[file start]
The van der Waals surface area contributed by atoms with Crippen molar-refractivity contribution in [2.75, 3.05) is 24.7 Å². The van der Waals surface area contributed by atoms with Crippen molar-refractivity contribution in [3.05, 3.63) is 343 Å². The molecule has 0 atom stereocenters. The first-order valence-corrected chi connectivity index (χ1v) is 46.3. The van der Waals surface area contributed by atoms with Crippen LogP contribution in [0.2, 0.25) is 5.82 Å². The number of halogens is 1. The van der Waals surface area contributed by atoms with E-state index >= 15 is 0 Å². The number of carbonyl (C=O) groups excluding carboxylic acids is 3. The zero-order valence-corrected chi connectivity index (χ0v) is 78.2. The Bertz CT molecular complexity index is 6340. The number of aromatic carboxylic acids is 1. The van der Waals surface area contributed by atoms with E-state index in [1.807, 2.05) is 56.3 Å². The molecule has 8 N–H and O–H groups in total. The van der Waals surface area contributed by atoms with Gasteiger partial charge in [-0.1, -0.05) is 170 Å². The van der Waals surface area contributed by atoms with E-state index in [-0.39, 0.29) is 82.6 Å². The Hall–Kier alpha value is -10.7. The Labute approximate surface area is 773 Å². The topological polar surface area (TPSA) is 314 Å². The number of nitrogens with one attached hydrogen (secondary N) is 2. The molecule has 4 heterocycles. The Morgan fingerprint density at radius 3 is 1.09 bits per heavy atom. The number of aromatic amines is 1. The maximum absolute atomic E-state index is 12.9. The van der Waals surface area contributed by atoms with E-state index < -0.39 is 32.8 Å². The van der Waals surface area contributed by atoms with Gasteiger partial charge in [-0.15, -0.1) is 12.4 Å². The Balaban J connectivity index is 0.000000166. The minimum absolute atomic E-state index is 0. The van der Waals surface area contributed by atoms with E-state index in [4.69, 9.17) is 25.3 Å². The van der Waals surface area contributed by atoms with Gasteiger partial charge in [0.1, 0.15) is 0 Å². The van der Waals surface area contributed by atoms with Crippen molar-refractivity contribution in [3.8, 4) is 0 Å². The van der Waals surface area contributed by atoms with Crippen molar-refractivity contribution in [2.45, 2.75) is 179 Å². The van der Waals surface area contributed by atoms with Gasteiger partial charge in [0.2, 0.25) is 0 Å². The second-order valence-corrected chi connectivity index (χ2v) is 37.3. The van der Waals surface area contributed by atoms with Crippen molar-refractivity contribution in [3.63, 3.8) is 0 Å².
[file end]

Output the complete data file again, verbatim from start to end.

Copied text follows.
The van der Waals surface area contributed by atoms with Crippen molar-refractivity contribution in [2.75, 3.05) is 24.7 Å². The van der Waals surface area contributed by atoms with Crippen molar-refractivity contribution in [3.05, 3.63) is 343 Å². The molecule has 0 atom stereocenters. The first-order valence-corrected chi connectivity index (χ1v) is 46.3. The van der Waals surface area contributed by atoms with Crippen LogP contribution in [0.2, 0.25) is 5.82 Å². The number of halogens is 1. The van der Waals surface area contributed by atoms with E-state index >= 15 is 0 Å². The number of carbonyl (C=O) groups excluding carboxylic acids is 3. The zero-order valence-corrected chi connectivity index (χ0v) is 78.2. The Bertz CT molecular complexity index is 6340. The number of aromatic carboxylic acids is 1. The van der Waals surface area contributed by atoms with E-state index in [1.807, 2.05) is 56.3 Å². The molecule has 8 N–H and O–H groups in total. The van der Waals surface area contributed by atoms with Gasteiger partial charge in [-0.1, -0.05) is 170 Å². The van der Waals surface area contributed by atoms with E-state index in [-0.39, 0.29) is 82.6 Å². The Hall–Kier alpha value is -10.7. The Labute approximate surface area is 773 Å². The topological polar surface area (TPSA) is 314 Å². The number of nitrogens with one attached hydrogen (secondary N) is 2. The molecule has 4 heterocycles. The Morgan fingerprint density at radius 3 is 1.09 bits per heavy atom. The number of aromatic amines is 1. The maximum absolute atomic E-state index is 12.9. The van der Waals surface area contributed by atoms with E-state index < -0.39 is 32.8 Å². The van der Waals surface area contributed by atoms with Gasteiger partial charge in [-0.15, -0.1) is 12.4 Å². The Balaban J connectivity index is 0.000000166. The minimum absolute atomic E-state index is 0. The van der Waals surface area contributed by atoms with E-state index in [4.69, 9.17) is 25.3 Å². The van der Waals surface area contributed by atoms with Gasteiger partial charge in [0.1, 0.15) is 0 Å². The van der Waals surface area contributed by atoms with Crippen molar-refractivity contribution in [3.8, 4) is 0 Å². The van der Waals surface area contributed by atoms with Crippen molar-refractivity contribution in [2.45, 2.75) is 179 Å². The van der Waals surface area contributed by atoms with Gasteiger partial charge in [0.2, 0.25) is 0 Å². The second-order valence-corrected chi connectivity index (χ2v) is 37.3. The van der Waals surface area contributed by atoms with Crippen molar-refractivity contribution in [3.63, 3.8) is 0 Å².